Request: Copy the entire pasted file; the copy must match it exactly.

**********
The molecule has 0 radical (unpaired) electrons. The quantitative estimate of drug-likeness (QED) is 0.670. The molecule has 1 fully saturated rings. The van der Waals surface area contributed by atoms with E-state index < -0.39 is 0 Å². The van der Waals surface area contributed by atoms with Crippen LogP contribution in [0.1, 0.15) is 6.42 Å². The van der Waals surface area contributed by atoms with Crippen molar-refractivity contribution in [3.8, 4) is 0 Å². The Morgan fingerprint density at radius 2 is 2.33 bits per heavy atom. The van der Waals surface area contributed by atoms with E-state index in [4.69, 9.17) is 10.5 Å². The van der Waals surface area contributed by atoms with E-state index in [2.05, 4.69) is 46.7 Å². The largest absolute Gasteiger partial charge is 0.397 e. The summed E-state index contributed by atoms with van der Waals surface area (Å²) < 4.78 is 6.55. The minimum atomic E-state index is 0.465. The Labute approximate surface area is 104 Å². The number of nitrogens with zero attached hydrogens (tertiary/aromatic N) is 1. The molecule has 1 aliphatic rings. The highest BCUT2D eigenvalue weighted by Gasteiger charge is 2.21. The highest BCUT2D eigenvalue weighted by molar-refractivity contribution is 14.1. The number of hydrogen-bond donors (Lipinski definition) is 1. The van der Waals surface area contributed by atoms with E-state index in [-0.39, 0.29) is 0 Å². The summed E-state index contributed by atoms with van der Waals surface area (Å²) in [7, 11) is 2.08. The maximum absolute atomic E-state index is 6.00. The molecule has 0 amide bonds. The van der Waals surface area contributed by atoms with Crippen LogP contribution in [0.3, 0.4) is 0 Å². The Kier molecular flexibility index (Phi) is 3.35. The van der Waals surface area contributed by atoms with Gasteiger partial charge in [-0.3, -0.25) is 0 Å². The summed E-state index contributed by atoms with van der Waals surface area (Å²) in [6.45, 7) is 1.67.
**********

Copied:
The molecule has 0 radical (unpaired) electrons. The quantitative estimate of drug-likeness (QED) is 0.670. The molecule has 1 fully saturated rings. The van der Waals surface area contributed by atoms with E-state index < -0.39 is 0 Å². The van der Waals surface area contributed by atoms with Crippen LogP contribution in [0.1, 0.15) is 6.42 Å². The van der Waals surface area contributed by atoms with Crippen molar-refractivity contribution in [3.8, 4) is 0 Å². The Morgan fingerprint density at radius 2 is 2.33 bits per heavy atom. The van der Waals surface area contributed by atoms with E-state index in [4.69, 9.17) is 10.5 Å². The van der Waals surface area contributed by atoms with E-state index in [2.05, 4.69) is 46.7 Å². The largest absolute Gasteiger partial charge is 0.397 e. The summed E-state index contributed by atoms with van der Waals surface area (Å²) < 4.78 is 6.55. The minimum atomic E-state index is 0.465. The Labute approximate surface area is 104 Å². The number of nitrogens with zero attached hydrogens (tertiary/aromatic N) is 1. The molecule has 1 aliphatic rings. The highest BCUT2D eigenvalue weighted by Gasteiger charge is 2.21. The highest BCUT2D eigenvalue weighted by molar-refractivity contribution is 14.1. The number of hydrogen-bond donors (Lipinski definition) is 1. The van der Waals surface area contributed by atoms with E-state index in [-0.39, 0.29) is 0 Å². The summed E-state index contributed by atoms with van der Waals surface area (Å²) in [7, 11) is 2.08. The maximum absolute atomic E-state index is 6.00. The molecule has 0 amide bonds. The van der Waals surface area contributed by atoms with Crippen LogP contribution in [0.3, 0.4) is 0 Å². The Kier molecular flexibility index (Phi) is 3.35. The van der Waals surface area contributed by atoms with Gasteiger partial charge in [-0.3, -0.25) is 0 Å². The summed E-state index contributed by atoms with van der Waals surface area (Å²) in [6.45, 7) is 1.67.